Keywords: national and local employment concentration, local geographic concentration, sales, U.S.
    Date: 2023–04–19
  4. By: Enghin Atalay; Sebastian Sotelo; Daniel Tannenbaum
    Abstract: We present new facts about the geography of work using online job ads and introduce new measures of job tasks, technology requirements, and the degree of specialization within firms or occupations. We show that the (i) intensity of interactive and analytic tasks, (ii) technological requirements, and (iii) task specialization all increase with city size. The gradient for tasks and technologies is steeper for jobs requiring a college degree. We show that these facts help account for the urban wage premium, both in aggregate and across skill groups.
    Date: 2022–12
  5. By: Klein, Alexander (University of Kent); Crafts, Nicholas (University of Sussex)
    Abstract: This paper examines long-run unconditional convergence of labour productivity in manufacturing across 48 contiguous U.S. states. For that purpose, we construct a detailed panel data set of stateindustry pairs with over 120 industries covering the period 1880-2007. We find that unconditional convergence in manufacturing productivity was pervasive and rapid – 7.6% per year in 1880-2007 – and that manufacturing accounts for most of the unconditional convergence contribution to overall productivity growth over the long run: 61% in 1880-1940 and 91% in 1958-2007. We also examined broad U.S. regions and found that in the South the contribution of unconditional 𝛽-convergence in manufacturing to aggregate productivity growth before World War II was weak not because of a slower convergence rate but a much smaller manufacturing sector.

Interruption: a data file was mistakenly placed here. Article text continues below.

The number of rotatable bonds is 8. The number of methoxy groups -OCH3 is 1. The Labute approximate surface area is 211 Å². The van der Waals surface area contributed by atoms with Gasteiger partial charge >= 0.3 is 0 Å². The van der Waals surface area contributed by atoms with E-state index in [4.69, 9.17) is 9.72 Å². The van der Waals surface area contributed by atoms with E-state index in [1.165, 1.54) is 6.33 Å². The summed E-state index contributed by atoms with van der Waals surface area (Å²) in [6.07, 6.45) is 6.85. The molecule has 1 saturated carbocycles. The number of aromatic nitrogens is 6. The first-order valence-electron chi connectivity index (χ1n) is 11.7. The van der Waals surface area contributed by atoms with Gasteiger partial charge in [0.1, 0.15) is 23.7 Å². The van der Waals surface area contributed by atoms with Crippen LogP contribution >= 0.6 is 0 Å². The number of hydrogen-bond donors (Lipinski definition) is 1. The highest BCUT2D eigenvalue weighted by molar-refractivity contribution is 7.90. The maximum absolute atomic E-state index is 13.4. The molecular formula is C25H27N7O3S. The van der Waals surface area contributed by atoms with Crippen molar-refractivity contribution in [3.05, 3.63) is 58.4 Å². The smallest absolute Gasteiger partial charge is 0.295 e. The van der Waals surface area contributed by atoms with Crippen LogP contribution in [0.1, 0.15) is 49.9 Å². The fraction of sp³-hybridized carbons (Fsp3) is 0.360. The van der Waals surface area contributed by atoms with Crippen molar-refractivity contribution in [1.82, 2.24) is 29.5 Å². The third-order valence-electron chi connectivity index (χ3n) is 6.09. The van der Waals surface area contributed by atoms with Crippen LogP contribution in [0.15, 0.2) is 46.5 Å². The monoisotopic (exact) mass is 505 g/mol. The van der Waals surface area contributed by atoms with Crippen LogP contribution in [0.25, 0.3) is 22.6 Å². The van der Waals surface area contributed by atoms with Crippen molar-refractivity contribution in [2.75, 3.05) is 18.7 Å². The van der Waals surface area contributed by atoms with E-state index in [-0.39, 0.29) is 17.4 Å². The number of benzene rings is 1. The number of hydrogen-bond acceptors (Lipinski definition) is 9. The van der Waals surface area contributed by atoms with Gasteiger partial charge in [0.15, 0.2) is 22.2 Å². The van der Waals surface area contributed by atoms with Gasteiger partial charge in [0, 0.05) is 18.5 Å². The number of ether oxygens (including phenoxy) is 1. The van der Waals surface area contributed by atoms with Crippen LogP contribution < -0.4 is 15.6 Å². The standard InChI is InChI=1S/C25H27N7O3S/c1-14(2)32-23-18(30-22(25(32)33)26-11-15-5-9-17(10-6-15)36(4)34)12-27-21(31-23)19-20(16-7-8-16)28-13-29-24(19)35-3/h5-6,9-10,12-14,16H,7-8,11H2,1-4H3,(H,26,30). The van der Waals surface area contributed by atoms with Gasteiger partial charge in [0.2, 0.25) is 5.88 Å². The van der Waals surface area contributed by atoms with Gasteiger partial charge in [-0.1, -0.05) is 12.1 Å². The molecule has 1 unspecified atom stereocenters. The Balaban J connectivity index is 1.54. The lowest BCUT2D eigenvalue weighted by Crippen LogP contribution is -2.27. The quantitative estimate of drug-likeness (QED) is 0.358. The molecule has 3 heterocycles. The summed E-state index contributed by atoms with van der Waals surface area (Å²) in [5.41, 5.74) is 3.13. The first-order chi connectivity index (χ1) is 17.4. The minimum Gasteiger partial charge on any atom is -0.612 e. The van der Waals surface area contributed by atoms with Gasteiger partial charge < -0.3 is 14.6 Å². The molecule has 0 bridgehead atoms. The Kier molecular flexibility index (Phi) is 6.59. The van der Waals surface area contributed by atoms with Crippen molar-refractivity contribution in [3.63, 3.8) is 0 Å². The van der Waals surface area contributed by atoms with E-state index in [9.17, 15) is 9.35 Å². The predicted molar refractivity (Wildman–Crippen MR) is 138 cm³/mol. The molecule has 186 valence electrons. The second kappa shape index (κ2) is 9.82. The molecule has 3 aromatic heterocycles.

Keywords: convergence ; economic growth ; U.S. economic history ; manufacturing belt JEL codes: O47 ; N11 ; N12 ; R11
    Date: 2023
  6. By: Burlina, Chiara; Rodríguez-Pose, Andrés
    Abstract: Solitude is a rising phenomenon in the western world. The share of people affected by solitude has been rising for some time and the Covid-19 pandemic has further brought this trend to the fore. Yet, we know next to nothing about the aggregate subnational economic impact of the rise in solitude. In this paper we analyse the consequences of solitude on regional economic performance across Europe, distinguishing between two of its key dimensions: alone living, proxied by the regional share of single-person households and loneliness, proxied by the aggregate share of social interactions. We find that solitude has important implications for economic development, but that these go in different directions. While alone living is a substantial driver of economic growth across European regions, high shares of lonely people undermine it. The connection of loneliness with economic growth is, however, dependent on the frequency of in-person meetings, with large shares of the population meeting others socially on a weekly basis, alongside a small percentage of people who never meet others, yielding the best economic returns.